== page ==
And so, from that point on, in order to make the story even sadder, I decided to start taking Writing classes—where questions like “What is the worst thing you’ve ever experienced?” and “What is your darkest secret?” are routinely trotted out to be answered by people, a portion of whom are sure from the start that it is they who have the most miserable experience, the strangest secret, the wildest imagination, to the point that, from the start, they won’t take much interest in the story I’ll tell them, much less in me. (“A Bedtime Story for Your Long Sleep”)
Resilience and survival in poor, rough environments are recurring themes, together with the additional stigma of coming out as gay in a society dominated by heterosexuality. Single mothers not only struggle to raise their children but also have problems accepting their gay sons: “This is my son,” Mama Sandra told the woman in English, pointing to the turtle in the glass case, tears streaming down her face. “This is my son.” She felt the woman would understand somehow. “This is my son, you know.” (“So What’s your Name, Sandra?”)
For this reason, the mothers’ emotional struggles mix guilty feelings with love for their sons. They seem unable to “decreate” themselves and open up to different possibilities. The vulnerability of relationships between siblings, and even between parents and their children, is often devastating. Jealousies and misunderstandings displace lives and trigger suffering, all of which is emotionally described in these stories. Feelings overflow in a poetic language that is moving and involving. The characters move in a maze, in a surreal atmosphere that reflects our reality, looking for a place to rest:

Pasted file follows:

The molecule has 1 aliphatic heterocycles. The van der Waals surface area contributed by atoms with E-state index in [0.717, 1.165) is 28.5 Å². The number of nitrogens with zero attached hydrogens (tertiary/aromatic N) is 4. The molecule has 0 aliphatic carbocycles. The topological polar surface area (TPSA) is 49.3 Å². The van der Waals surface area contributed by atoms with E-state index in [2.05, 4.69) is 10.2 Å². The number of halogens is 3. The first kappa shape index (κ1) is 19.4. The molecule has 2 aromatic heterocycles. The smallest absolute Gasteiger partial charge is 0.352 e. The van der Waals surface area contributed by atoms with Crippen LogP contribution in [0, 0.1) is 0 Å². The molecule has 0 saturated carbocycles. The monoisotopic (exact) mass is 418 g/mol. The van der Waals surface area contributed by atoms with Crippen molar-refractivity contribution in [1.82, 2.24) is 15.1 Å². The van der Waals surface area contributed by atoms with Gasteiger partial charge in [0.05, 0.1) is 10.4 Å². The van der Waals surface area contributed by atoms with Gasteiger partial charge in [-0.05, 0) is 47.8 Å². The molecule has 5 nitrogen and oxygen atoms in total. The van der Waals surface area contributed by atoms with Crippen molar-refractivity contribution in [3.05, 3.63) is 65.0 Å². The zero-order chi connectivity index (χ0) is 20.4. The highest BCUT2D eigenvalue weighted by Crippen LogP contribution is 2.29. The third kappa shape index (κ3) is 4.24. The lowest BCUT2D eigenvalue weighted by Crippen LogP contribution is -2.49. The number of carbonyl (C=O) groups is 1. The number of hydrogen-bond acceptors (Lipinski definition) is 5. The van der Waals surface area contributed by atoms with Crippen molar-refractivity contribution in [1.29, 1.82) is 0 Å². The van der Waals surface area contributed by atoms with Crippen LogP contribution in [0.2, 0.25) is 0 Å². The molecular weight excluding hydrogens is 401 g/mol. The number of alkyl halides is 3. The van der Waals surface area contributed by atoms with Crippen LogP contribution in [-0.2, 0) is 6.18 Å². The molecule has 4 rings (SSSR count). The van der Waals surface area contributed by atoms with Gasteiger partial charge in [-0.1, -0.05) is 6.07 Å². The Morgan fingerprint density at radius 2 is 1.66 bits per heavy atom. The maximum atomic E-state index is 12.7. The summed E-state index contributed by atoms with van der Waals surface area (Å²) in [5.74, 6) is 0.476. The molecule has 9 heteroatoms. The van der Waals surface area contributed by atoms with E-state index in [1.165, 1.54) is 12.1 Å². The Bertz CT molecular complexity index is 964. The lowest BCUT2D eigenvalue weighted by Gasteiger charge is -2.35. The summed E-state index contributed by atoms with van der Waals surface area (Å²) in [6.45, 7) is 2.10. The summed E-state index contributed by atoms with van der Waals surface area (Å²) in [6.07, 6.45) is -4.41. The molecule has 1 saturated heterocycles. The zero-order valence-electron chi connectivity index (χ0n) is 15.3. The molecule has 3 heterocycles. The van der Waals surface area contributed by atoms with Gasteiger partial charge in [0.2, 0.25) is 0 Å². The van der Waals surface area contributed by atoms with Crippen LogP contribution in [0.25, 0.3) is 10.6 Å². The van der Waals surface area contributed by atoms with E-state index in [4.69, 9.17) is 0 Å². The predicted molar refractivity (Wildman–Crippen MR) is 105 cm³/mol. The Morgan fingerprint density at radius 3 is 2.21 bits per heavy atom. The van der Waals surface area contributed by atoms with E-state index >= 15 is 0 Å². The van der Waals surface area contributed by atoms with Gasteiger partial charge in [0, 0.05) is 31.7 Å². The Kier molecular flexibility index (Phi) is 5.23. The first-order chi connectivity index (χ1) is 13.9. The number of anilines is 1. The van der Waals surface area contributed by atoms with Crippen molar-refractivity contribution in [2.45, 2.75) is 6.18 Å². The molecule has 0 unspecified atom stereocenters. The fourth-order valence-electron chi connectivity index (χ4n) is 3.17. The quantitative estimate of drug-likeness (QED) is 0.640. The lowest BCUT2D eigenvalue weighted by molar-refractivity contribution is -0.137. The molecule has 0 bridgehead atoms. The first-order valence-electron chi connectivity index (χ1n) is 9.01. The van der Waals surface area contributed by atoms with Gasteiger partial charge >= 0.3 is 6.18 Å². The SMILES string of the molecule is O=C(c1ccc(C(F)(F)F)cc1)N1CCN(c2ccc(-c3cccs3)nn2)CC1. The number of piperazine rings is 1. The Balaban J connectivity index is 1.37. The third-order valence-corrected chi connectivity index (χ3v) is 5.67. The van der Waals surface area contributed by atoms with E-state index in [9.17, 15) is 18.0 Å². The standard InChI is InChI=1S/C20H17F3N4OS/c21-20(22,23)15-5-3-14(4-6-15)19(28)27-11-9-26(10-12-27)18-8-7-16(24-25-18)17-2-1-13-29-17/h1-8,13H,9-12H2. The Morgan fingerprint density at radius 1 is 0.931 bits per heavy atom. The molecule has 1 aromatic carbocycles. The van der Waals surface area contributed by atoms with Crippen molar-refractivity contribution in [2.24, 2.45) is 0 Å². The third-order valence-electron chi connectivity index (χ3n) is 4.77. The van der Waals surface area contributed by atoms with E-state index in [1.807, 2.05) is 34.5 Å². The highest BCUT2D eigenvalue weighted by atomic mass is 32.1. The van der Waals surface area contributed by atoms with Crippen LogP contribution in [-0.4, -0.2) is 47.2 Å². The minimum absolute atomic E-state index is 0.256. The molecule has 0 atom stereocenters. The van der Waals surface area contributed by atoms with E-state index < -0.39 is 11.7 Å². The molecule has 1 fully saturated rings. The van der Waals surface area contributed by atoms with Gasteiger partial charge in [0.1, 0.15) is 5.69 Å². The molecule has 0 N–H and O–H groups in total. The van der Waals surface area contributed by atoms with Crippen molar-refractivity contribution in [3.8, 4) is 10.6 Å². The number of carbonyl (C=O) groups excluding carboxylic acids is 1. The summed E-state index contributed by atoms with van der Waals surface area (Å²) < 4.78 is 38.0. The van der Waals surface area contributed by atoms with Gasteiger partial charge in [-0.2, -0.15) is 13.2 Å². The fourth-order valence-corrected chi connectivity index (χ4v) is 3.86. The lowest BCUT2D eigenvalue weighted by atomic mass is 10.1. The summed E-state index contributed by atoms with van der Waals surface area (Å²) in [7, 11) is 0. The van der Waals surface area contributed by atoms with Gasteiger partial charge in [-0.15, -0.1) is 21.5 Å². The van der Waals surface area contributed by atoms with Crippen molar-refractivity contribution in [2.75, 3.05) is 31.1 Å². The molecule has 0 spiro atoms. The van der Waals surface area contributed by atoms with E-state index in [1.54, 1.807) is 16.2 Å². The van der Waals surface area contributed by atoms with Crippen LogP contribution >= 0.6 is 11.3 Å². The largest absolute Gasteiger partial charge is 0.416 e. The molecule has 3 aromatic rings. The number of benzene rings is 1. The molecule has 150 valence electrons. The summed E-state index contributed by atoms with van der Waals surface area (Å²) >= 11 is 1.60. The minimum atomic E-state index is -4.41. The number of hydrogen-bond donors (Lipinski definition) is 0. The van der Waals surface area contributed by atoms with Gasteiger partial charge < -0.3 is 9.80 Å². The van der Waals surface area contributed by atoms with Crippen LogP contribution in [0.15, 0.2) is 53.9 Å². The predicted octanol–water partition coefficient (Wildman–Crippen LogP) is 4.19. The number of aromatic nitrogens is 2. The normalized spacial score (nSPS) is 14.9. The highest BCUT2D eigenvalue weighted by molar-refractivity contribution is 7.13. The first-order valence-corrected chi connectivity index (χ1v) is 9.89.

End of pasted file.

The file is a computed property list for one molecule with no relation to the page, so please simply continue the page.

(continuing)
Six months ago, Sister Tula was sent to the retired nuns’ convent in Pondok Aren. Now, she has started sneaking out. She heads to a shopping plaza, carrying a change of clothes—a T-shirt and long skirt. She stops at every shop, contemplating everything she doesn’t need or can’t afford. The gleam of wristwatches. The scent of imitation perfume. The colorful stained-glass plates and cups. Until the day comes when none of them can move her heart anymore. The only one in this wicked world who can complete me is God. This was what Tula told her boyfriend, Anton, forty-five years ago. I guess even God needs His nuns young. This was what Sister Laura remarked bitterly to Tula on their first night as roommates. Not like us. (“Ad Maiorem Dei Gloriam”)
All places, however, offer only temporary shelter, and all relationships are unreliable, doomed to change or expire. Possible endings are therefore open to further developments that can be better or worse than what we are currently experiencing. This being in flux seems to be a characteristic of humanity that opposes fixed social roles. The stories in the collection trace this journey deftly and with expertise.
Happy Stories, Mostly
by Norman Erikson Pasaribu
Translated from the Indonesian by Tiffany Tsao
Tilted Axis Press, 173 pages
Carla Scarano D'Antonio
Carla Scarano D’Antonio lives in Surrey with her family. She has a degree in Foreign Languages and Literature and a degree in Italian Language and Literature from the University of Rome, La Sapienza. She obtained her Degree of Master of Arts in Creative Writing at Lancaster University in 2012. She has published her creative work in various magazines and reviews. Her short collection, Negotiating Caponata, was published in July 2020. She and Keith Lander won the first prize of the Dryden Translation Competition 2016 with translations of Eugenio Montale’s poems. She completed her PhD degree on Margaret Atwood’s work at the University of Reading and graduated in April 2021.